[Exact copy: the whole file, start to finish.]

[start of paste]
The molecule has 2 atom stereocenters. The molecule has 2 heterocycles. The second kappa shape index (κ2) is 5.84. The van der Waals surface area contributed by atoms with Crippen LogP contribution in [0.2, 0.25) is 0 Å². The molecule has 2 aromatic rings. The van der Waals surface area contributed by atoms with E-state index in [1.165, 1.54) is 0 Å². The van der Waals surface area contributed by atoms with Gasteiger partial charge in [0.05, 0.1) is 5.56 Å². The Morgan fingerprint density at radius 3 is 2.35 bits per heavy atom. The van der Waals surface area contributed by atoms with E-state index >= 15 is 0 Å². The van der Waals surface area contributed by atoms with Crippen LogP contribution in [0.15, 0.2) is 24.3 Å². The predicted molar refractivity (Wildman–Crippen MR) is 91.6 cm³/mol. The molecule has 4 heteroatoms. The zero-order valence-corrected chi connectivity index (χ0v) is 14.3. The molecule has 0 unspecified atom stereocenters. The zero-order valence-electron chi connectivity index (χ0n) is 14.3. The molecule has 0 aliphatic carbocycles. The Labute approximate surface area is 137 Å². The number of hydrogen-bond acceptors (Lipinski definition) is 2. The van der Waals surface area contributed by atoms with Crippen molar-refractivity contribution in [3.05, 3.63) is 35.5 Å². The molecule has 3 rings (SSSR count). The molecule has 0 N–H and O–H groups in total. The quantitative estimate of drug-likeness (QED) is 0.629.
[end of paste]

The molecule has 2 atom stereocenters. The molecule has 2 heterocycles. The second kappa shape index (κ2) is 5.84. The van der Waals surface area contributed by atoms with Crippen LogP contribution in [0.2, 0.25) is 0 Å². The molecule has 2 aromatic rings. The van der Waals surface area contributed by atoms with E-state index in [1.165, 1.54) is 0 Å². The van der Waals surface area contributed by atoms with Gasteiger partial charge in [0.05, 0.1) is 5.56 Å². The Morgan fingerprint density at radius 3 is 2.35 bits per heavy atom. The van der Waals surface area contributed by atoms with E-state index >= 15 is 0 Å². The van der Waals surface area contributed by atoms with Crippen LogP contribution in [0.15, 0.2) is 24.3 Å². The predicted molar refractivity (Wildman–Crippen MR) is 91.6 cm³/mol. The molecule has 4 heteroatoms. The zero-order valence-corrected chi connectivity index (χ0v) is 14.3. The molecule has 0 unspecified atom stereocenters. The zero-order valence-electron chi connectivity index (χ0n) is 14.3. The molecule has 0 aliphatic carbocycles. The Labute approximate surface area is 137 Å². The number of hydrogen-bond acceptors (Lipinski definition) is 2. The van der Waals surface area contributed by atoms with Crippen molar-refractivity contribution in [3.05, 3.63) is 35.5 Å². The molecule has 3 rings (SSSR count). The molecule has 0 N–H and O–H groups in total. The quantitative estimate of drug-likeness (QED) is 0.629.